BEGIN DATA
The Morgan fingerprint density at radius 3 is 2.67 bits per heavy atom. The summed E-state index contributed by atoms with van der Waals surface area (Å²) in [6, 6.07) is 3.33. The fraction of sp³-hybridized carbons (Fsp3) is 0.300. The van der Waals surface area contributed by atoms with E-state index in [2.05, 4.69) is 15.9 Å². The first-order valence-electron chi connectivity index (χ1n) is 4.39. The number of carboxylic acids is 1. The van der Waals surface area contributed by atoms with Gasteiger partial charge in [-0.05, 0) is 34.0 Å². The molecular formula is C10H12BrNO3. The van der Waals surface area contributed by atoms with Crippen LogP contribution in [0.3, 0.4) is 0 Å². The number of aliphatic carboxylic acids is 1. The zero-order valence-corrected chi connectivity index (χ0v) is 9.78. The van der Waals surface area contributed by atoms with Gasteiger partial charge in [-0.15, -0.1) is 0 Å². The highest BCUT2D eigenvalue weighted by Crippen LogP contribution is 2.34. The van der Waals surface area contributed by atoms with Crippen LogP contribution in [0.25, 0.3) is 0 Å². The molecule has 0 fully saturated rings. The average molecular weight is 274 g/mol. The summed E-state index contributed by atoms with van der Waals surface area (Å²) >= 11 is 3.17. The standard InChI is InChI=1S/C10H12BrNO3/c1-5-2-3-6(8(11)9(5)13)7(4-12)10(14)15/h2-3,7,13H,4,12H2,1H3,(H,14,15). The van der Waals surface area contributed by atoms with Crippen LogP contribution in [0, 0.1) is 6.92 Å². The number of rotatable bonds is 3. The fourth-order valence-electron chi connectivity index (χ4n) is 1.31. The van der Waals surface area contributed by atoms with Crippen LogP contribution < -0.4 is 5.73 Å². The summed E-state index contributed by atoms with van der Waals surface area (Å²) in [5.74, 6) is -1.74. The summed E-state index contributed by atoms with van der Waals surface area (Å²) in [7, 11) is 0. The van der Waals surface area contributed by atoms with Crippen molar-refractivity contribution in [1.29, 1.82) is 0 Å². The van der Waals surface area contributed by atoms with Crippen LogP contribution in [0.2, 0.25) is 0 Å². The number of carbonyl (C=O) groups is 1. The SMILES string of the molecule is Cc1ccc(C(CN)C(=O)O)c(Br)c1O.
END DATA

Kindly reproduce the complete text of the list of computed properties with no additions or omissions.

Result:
The Morgan fingerprint density at radius 3 is 2.67 bits per heavy atom. The summed E-state index contributed by atoms with van der Waals surface area (Å²) in [6, 6.07) is 3.33. The fraction of sp³-hybridized carbons (Fsp3) is 0.300. The van der Waals surface area contributed by atoms with E-state index in [2.05, 4.69) is 15.9 Å². The first-order valence-electron chi connectivity index (χ1n) is 4.39. The number of carboxylic acids is 1. The van der Waals surface area contributed by atoms with Gasteiger partial charge in [-0.05, 0) is 34.0 Å². The molecular formula is C10H12BrNO3. The van der Waals surface area contributed by atoms with Crippen LogP contribution in [0.3, 0.4) is 0 Å². The number of aliphatic carboxylic acids is 1. The zero-order valence-corrected chi connectivity index (χ0v) is 9.78. The van der Waals surface area contributed by atoms with Gasteiger partial charge in [-0.15, -0.1) is 0 Å². The highest BCUT2D eigenvalue weighted by Crippen LogP contribution is 2.34. The van der Waals surface area contributed by atoms with Crippen LogP contribution in [0.25, 0.3) is 0 Å². The molecule has 0 fully saturated rings. The average molecular weight is 274 g/mol. The summed E-state index contributed by atoms with van der Waals surface area (Å²) >= 11 is 3.17. The standard InChI is InChI=1S/C10H12BrNO3/c1-5-2-3-6(8(11)9(5)13)7(4-12)10(14)15/h2-3,7,13H,4,12H2,1H3,(H,14,15). The van der Waals surface area contributed by atoms with Crippen LogP contribution in [0, 0.1) is 6.92 Å². The number of rotatable bonds is 3. The fourth-order valence-electron chi connectivity index (χ4n) is 1.31. The van der Waals surface area contributed by atoms with Crippen LogP contribution < -0.4 is 5.73 Å². The summed E-state index contributed by atoms with van der Waals surface area (Å²) in [5.74, 6) is -1.74. The summed E-state index contributed by atoms with van der Waals surface area (Å²) in [7, 11) is 0. The van der Waals surface area contributed by atoms with Crippen molar-refractivity contribution in [1.29, 1.82) is 0 Å². The van der Waals surface area contributed by atoms with Crippen LogP contribution in [0.2, 0.25) is 0 Å². The number of carbonyl (C=O) groups is 1. The SMILES string of the molecule is Cc1ccc(C(CN)C(=O)O)c(Br)c1O.